Property Management

Broad support for regulation of property mangers

Next year’s introduction of a Government bill to regulate property managers has been a long time coming, says the Real Estate Institute of New Zealand (REINZ).

Wednesday, November 23rd 2022

As the industry body representing 97% of New Zealand’s licensed real estate agents — and managers of more than half of the rentals under professional management — REINZ has advocated for change for several years. Three years ago it conducted a public Call for Change campaign to encourage the Government to act and consult with the industry to develop regulations.

REINZ made public submissions to the Ministry of Housing and Urban Development (HUD) in April this year and received more than 328 individual items of feedback on the ministry’s proposed regulatory framework, which 93% of its members supported.

REINZ chief executive Jen Baird says it is imperative property management services are regulated so there are standards and safeguards in place for a sector where millions of dollars are collected in rent each week and which has an impact on something as important as someone’s home.

New Zealand Property Investors Federation (NZPIF) vice president Peter Lewis says members are generally in favour of the legislation, particularly making property managers carry trust accounts. Until now property managers have not had to account for the millions of dollars in rent that passes through their hands. “There have been plenty of horror stories of property managers pocketing landlords’ money.”

He says the new regulations will obviously increase property managers’ overhead costs and this will filter down to tenants in higher rents over time. 

Lewis says while lawyers, doctors, accountants and other professionals have been regulated for some time, it has not stopped rogues operating within those professions and it will be the same for property management. “Just because property managers have to adhere to a strict set of new laws doesn’t mean the odd one won’t operate outside of them.”

Self-managing landlords will not be regulated and Lewis says a meeting with the Housing Ministry and MBIE a couple of weeks ago reinforced this. “There is no intention to licence self-managing landlords. We would hardly be ripping ourselves off.”

The NZPIF offers a self-managing landlord course and encourages its 3,500 members responsible for about 60,000 tenancies to undertake it. It not only covers the legal responsibilities of landlords and a professional attitude towards tenants but also other areas, such as improving the value of a property.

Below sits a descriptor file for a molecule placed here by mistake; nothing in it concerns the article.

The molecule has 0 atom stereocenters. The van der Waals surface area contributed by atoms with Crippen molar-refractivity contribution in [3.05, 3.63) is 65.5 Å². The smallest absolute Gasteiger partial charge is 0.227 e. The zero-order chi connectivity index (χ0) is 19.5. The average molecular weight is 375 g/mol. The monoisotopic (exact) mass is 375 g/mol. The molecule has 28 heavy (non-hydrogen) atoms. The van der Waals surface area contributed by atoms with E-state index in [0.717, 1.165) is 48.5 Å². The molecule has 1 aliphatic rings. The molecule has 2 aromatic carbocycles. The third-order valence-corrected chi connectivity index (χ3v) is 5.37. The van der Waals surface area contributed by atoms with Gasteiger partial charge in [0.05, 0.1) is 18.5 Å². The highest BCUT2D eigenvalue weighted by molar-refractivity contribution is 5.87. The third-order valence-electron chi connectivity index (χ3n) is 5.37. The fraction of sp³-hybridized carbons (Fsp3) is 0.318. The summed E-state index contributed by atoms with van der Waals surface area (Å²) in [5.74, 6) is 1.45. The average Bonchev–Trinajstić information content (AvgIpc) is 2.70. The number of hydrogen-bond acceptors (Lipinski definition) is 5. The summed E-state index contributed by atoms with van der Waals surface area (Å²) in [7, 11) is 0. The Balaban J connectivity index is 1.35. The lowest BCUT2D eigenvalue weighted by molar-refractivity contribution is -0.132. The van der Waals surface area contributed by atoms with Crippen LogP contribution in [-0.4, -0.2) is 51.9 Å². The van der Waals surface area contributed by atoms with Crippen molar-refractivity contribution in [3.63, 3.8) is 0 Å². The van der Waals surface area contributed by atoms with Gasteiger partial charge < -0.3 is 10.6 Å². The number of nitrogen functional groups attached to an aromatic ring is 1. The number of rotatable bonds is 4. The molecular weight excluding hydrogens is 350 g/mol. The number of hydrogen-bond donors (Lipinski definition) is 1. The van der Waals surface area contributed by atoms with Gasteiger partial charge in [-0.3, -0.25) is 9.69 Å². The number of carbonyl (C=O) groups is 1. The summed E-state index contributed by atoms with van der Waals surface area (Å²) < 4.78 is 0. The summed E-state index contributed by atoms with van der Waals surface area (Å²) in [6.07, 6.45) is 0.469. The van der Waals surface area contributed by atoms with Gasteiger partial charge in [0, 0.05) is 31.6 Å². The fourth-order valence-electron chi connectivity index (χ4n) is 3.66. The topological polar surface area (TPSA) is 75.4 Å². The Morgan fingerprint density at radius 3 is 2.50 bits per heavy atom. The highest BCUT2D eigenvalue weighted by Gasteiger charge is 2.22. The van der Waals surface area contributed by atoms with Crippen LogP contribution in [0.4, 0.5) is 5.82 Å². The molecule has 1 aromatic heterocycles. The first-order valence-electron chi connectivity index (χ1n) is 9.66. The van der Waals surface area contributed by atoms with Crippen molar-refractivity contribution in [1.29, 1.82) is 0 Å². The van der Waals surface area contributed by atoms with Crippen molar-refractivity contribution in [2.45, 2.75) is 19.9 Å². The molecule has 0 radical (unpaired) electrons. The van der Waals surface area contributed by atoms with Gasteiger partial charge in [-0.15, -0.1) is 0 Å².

REINZ’s Baird says regulation recognises the importance of professional property managers and will bolster confidence in the residential tenancy market as a whole,” she says. “The Real Estate Authority, which already regulates real estate professionals, will regulate residential property managers — a move our members support.”

Acceptable maximum level of methamphetamine residue

The inconsistency in the measurement of methamphetamine residue has caused confusion and concern for some time, says Baird.

“It is important there is clarification of what level of methamphetamine residue is permissible, and who is liable for the cost of decontamination.”

Currently, there are two different methamphetamine testing levels — the methamphetamine testing and remediation standard NZS 8510 (considered best practice at 1.5 µg/100cm2) and the Gluckman Report (15 µg/100 cm2).

This has caused uncertainty for landlords, property managers, tenants and insurers. The Government is inviting public submissions before the standard is clarified in binding regulations on:

  • what the acceptable maximum level of methamphetamine residue is;
  • what levels those homes should be decontaminated to, and;
  • when tenancies should be terminated due to high levels of residue.


No comments yet

Heartland Bank - Online 6.69
Unity 6.99
SBS FirstHome Combo 7.05
ICBC 7.05
China Construction Bank 7.09
Co-operative Bank - First Home Special 7.09
Wairarapa Building Society 7.15
ANZ Special 7.24
Westpac Special 7.29
ASB Bank 7.29
BNZ - Classic 7.29
Unity First Home Buyer special 6.45
Heartland Bank - Online 6.45
TSB Special 6.75
China Construction Bank 6.75
ANZ Special 6.79
Unity 6.85
BNZ - Classic 6.85
ICBC 6.85
ASB Bank 6.85
Wairarapa Building Society 6.85
Westpac Special 6.89
Westpac Special 6.39
China Construction Bank 6.40
ICBC 6.49
BNZ - Classic 6.55
ASB Bank 6.55
SBS Bank Special 6.59
Kiwibank Special 6.59
AIA - Go Home Loans 6.69
Co-operative Bank - Owner Occ 6.75
TSB Special 6.79
Westpac 6.99
SBS FirstHome Combo 6.19
AIA - Back My Build 6.19
ANZ Blueprint to Build 7.39
Credit Union Auckland 7.70
ICBC 7.85
Heartland Bank - Online 7.99
Pepper Money Essential 8.29
Co-operative Bank - Owner Occ 8.40
Co-operative Bank - Standard 8.40
First Credit Union Standard 8.50
Kiwibank 8.50

More Stories

BREAKING: OCR 5.50% - Monetary Policy remains restrictive

Wednesday, February 28th 2024

BREAKING: OCR 5.50% - Monetary Policy remains restrictive

The Monetary Policy Committee today agreed to hold the Official Cash Rate (OCR) at 5.50%.

Sales dive to new depths – lending at low DTIs

Wednesday, February 21st 2024

Sales dive to new depths – lending at low DTIs

House sales have plunged to their second lowest level in about 40 years, only 2% up on January’s sales last year, which were the lowest since 1983.

DTIs will have no significant impact on house prices immediately

Tuesday, January 23rd 2024

DTIs will have no significant impact on house prices immediately

The Reserve Bank doesn't expect its proposed DTI restrictions to have a significant impact on house prices in the short-term.

RBNZ gives details of new lending rules

Tuesday, January 23rd 2024

RBNZ gives details of new lending rules

The Reserve Bank has reveled its proposed debt-to-income (DTI) restrictions alongside plans to loosen loan to value ratios (LVR) for residential lending.